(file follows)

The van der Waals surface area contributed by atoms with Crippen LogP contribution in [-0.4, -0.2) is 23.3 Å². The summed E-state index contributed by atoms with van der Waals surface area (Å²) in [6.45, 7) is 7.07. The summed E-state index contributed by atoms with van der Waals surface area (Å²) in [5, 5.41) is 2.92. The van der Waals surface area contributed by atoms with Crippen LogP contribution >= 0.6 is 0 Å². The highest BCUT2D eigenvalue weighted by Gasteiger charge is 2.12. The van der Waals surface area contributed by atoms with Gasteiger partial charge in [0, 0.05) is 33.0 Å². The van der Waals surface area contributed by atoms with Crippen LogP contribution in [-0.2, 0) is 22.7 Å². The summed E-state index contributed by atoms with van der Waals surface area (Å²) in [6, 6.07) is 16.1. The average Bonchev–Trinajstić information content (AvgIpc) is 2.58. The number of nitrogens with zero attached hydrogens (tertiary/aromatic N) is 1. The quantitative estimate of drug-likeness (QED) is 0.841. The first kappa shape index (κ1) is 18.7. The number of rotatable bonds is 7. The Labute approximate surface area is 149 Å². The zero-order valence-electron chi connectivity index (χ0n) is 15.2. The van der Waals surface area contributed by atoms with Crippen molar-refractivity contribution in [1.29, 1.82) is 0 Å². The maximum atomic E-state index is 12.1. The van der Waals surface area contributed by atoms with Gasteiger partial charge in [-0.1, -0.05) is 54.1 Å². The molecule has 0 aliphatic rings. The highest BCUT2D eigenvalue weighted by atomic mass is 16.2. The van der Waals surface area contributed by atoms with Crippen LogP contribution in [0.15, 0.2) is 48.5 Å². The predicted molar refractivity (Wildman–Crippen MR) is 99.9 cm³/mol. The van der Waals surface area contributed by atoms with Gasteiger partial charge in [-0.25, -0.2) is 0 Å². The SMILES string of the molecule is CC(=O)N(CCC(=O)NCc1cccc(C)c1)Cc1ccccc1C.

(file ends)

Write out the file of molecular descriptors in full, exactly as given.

The van der Waals surface area contributed by atoms with Crippen LogP contribution in [-0.4, -0.2) is 23.3 Å². The summed E-state index contributed by atoms with van der Waals surface area (Å²) in [6.45, 7) is 7.07. The summed E-state index contributed by atoms with van der Waals surface area (Å²) in [5, 5.41) is 2.92. The van der Waals surface area contributed by atoms with Crippen LogP contribution >= 0.6 is 0 Å². The highest BCUT2D eigenvalue weighted by Gasteiger charge is 2.12. The van der Waals surface area contributed by atoms with Gasteiger partial charge in [0, 0.05) is 33.0 Å². The van der Waals surface area contributed by atoms with Crippen LogP contribution in [-0.2, 0) is 22.7 Å². The summed E-state index contributed by atoms with van der Waals surface area (Å²) in [6, 6.07) is 16.1. The average Bonchev–Trinajstić information content (AvgIpc) is 2.58. The number of nitrogens with zero attached hydrogens (tertiary/aromatic N) is 1. The quantitative estimate of drug-likeness (QED) is 0.841. The first kappa shape index (κ1) is 18.7. The number of rotatable bonds is 7. The Labute approximate surface area is 149 Å². The zero-order valence-electron chi connectivity index (χ0n) is 15.2. The van der Waals surface area contributed by atoms with Crippen molar-refractivity contribution in [1.29, 1.82) is 0 Å². The maximum atomic E-state index is 12.1. The van der Waals surface area contributed by atoms with Gasteiger partial charge in [-0.1, -0.05) is 54.1 Å². The molecule has 0 aliphatic rings. The highest BCUT2D eigenvalue weighted by atomic mass is 16.2. The van der Waals surface area contributed by atoms with Crippen LogP contribution in [0.15, 0.2) is 48.5 Å². The predicted molar refractivity (Wildman–Crippen MR) is 99.9 cm³/mol. The van der Waals surface area contributed by atoms with Gasteiger partial charge in [-0.25, -0.2) is 0 Å². The SMILES string of the molecule is CC(=O)N(CCC(=O)NCc1cccc(C)c1)Cc1ccccc1C.